I've been blatantly lied to by the landlord and now I'm basically going be living beside a building site for my entire tenancy, what makes this worse is I work from home and I work late into the early hours of the morning so this is also going to effect my sleeping pattern as I usually don't wake up till 11am - 12am and I usually go to bed around 3am - 4am but a building site beside me will wreck my sleeping pattern

    Did the landlord have any legal responsibility to tell me about the impending house being built?

  7. Beware their motives. A fee for checks on a guarantor may feature somewhere!

    If you demonstrate sufficient funds, you're your own guarantor. I expect some agents just treat any young tenant as impecunious but having parents with assets.

    Oh yes a £40 fee or something like that.

    Well according to the EA, even though I had demonstrated I have enough money to pay for the entire years rent that doesn't protect the landlord/agent from having someone to sue if I decide to wreck the place (his words)

  8. Think twice before taking the legal route as you plan to sell your house. Legally, you are obliged to provide true/correct information regarding your neighbours to any potential buyers if they ask for it. If you take the legal route, then you are unable to lie (that they are nice, quiet lovely people etc etc) since your compliant will be registered at your local council/police station.

    Sorry for bumping an old thread, does this legal responsibility apply to renting accommodation? I.e. If there has been complaints made in the past about noise, is the landlord or EA legally bound to inform a potential new tenant about the noise complaints?

    I know there was a case a while ago about a guy who purchased a house and then finding out he had a neighbour from hell so he sued the previous home owner for failure to disclose any info about his neighbour from hell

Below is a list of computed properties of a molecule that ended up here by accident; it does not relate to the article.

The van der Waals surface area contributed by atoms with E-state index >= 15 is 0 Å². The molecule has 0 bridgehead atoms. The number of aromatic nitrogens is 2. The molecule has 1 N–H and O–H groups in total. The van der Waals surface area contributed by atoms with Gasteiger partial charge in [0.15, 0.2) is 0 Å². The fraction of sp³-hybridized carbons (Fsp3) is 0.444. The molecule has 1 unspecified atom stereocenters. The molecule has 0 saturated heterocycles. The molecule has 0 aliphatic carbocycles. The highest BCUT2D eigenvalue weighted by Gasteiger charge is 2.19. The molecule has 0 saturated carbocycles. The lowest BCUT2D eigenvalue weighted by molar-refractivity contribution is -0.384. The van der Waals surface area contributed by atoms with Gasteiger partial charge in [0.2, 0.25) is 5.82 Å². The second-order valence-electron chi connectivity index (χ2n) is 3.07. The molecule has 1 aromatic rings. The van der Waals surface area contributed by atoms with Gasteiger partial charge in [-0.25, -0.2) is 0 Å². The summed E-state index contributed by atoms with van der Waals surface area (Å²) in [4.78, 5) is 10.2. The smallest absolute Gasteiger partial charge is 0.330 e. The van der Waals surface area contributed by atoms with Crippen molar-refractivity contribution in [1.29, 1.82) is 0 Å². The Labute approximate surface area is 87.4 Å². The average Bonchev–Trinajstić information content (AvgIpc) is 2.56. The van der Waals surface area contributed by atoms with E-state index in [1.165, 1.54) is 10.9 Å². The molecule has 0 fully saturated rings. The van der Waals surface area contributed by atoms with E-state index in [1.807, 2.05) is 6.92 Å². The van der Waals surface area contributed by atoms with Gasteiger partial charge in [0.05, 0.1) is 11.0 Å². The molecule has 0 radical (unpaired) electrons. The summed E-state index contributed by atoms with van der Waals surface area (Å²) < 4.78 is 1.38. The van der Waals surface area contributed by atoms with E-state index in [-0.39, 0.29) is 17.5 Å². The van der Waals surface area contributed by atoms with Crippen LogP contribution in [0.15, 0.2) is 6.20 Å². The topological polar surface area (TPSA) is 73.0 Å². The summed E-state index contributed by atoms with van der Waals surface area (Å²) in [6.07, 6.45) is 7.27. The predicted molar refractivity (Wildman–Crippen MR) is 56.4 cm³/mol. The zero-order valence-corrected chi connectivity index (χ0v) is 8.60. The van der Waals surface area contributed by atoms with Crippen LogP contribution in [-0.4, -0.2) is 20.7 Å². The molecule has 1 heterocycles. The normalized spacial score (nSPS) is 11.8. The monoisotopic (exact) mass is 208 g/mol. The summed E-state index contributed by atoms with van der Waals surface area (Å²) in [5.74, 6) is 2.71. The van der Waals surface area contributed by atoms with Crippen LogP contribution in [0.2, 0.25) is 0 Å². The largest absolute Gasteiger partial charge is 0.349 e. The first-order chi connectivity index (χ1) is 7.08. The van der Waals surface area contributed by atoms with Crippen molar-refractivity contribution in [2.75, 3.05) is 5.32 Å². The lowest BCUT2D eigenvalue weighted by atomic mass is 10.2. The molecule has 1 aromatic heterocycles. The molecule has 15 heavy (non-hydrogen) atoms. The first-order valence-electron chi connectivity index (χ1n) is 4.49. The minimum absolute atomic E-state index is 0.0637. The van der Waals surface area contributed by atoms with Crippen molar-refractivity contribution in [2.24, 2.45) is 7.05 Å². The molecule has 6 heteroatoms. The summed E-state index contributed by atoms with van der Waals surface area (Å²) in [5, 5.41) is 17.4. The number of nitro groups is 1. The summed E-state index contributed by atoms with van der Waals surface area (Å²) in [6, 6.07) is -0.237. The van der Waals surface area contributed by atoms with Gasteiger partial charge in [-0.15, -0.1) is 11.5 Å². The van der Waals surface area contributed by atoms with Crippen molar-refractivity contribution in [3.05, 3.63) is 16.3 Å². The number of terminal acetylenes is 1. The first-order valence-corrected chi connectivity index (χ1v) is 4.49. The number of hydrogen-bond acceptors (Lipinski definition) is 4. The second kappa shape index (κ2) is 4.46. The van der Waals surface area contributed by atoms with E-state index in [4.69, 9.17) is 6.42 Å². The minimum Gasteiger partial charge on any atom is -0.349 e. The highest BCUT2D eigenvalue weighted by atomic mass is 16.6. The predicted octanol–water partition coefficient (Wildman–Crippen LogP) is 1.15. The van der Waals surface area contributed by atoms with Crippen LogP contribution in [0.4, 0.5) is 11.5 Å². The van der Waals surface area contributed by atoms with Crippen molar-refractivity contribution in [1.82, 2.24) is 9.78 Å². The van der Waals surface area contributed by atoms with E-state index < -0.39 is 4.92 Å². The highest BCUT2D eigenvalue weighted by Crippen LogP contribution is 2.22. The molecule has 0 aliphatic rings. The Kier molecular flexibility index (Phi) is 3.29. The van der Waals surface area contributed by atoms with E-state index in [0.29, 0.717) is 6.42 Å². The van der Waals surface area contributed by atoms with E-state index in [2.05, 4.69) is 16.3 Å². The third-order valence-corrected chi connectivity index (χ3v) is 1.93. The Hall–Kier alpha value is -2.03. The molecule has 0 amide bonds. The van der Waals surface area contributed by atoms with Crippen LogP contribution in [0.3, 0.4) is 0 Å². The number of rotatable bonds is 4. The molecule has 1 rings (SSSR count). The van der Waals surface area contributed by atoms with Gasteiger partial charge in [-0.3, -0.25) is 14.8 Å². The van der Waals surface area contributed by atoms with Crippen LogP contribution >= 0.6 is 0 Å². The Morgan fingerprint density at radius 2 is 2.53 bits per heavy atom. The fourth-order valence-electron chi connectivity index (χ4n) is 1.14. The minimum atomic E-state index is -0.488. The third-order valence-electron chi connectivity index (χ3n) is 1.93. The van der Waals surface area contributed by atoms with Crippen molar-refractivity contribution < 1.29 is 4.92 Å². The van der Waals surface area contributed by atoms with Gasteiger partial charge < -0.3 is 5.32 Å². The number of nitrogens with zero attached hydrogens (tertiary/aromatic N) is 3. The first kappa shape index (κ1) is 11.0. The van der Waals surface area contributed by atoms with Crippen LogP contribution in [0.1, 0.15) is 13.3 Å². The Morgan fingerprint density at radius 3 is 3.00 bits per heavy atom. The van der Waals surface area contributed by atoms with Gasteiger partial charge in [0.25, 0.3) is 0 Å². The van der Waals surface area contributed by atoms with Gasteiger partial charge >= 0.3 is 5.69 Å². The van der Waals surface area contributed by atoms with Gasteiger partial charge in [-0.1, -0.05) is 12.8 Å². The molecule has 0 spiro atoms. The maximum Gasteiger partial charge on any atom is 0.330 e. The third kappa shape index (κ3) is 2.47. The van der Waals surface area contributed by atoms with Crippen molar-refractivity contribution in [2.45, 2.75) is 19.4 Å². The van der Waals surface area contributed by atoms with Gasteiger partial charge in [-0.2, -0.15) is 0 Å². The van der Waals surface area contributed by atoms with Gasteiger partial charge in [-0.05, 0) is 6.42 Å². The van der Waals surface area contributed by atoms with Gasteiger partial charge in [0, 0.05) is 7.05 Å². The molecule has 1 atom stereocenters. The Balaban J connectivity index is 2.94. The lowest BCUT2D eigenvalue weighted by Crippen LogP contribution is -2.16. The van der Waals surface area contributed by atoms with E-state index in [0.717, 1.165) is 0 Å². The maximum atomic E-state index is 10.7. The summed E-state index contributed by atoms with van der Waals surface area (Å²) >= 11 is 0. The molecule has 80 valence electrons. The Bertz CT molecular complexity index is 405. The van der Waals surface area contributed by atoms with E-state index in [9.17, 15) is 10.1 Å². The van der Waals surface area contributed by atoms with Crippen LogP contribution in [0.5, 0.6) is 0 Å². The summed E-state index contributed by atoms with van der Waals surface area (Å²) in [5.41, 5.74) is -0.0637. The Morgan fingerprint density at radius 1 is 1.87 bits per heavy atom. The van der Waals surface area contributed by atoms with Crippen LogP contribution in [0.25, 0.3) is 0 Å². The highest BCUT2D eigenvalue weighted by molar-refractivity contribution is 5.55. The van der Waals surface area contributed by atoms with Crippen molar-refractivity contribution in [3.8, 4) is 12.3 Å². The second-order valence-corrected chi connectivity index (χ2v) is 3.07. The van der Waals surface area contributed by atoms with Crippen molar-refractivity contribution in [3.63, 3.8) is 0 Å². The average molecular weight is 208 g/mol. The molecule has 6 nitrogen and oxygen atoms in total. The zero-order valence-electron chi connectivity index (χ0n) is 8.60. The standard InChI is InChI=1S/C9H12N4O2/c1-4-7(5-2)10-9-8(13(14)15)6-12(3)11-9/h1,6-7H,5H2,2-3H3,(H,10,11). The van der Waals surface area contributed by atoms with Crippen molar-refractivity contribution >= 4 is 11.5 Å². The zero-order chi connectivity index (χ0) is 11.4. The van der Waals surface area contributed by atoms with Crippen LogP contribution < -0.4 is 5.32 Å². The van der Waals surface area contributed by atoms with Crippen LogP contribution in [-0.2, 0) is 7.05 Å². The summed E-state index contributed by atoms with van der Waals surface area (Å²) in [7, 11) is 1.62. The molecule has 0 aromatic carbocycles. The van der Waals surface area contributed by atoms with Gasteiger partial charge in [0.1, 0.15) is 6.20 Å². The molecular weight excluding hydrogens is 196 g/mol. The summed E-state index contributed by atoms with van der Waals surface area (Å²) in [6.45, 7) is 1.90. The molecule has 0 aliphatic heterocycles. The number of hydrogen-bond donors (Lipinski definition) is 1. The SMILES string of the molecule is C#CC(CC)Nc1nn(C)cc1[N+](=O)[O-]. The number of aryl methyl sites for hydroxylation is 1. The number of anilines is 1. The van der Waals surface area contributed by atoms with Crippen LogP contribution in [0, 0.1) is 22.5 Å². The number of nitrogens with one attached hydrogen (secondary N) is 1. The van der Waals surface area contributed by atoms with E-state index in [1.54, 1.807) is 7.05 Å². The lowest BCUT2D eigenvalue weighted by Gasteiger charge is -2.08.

9. Sorry, HB = housing benefit, and yes, put yourself down as the employer, with a summary of your turnover and profits, plus any other income like housing benefit and tax credits etc. If at all possible, go and see them in person, armed with your business records so you can show them without leaving a copy. It all depends on the agent / landlord, and whether they favour the personal, or box ticking approach really.

    Thanks again for the advice, I'll do that!

  10. When I was in that position (and had absolutely no credit score after returning from several years abroad) I offered six months up front. Helped with gaining trust, and I think it's fairly usual amongst those without proof of earnings.

    Thanks for the advice, I'd have no problem providing this. The EA has said he and his vendor would prefer a guarantor which I can understand from their perspective

  11. All agents and most landlords will want a guarantor, just in case. Not just to cover the rent, but any damage or other liabilities. Also If you're renting and self employed, you may get HB depending on your profits which they might accept as adequate proof of income, though the landlord may specify "no DHS" of course.

    I'm wondering though, if you're self employed, why can't you provide proof under (1)? Are you trading properly yet? don't you have bank records or invoices / sales receipts?

    What is HB?

    Perhaps I've misunderstood, for the first option of current employer would I just put down my own info? Yes I have bank records etc That's no problem to provide!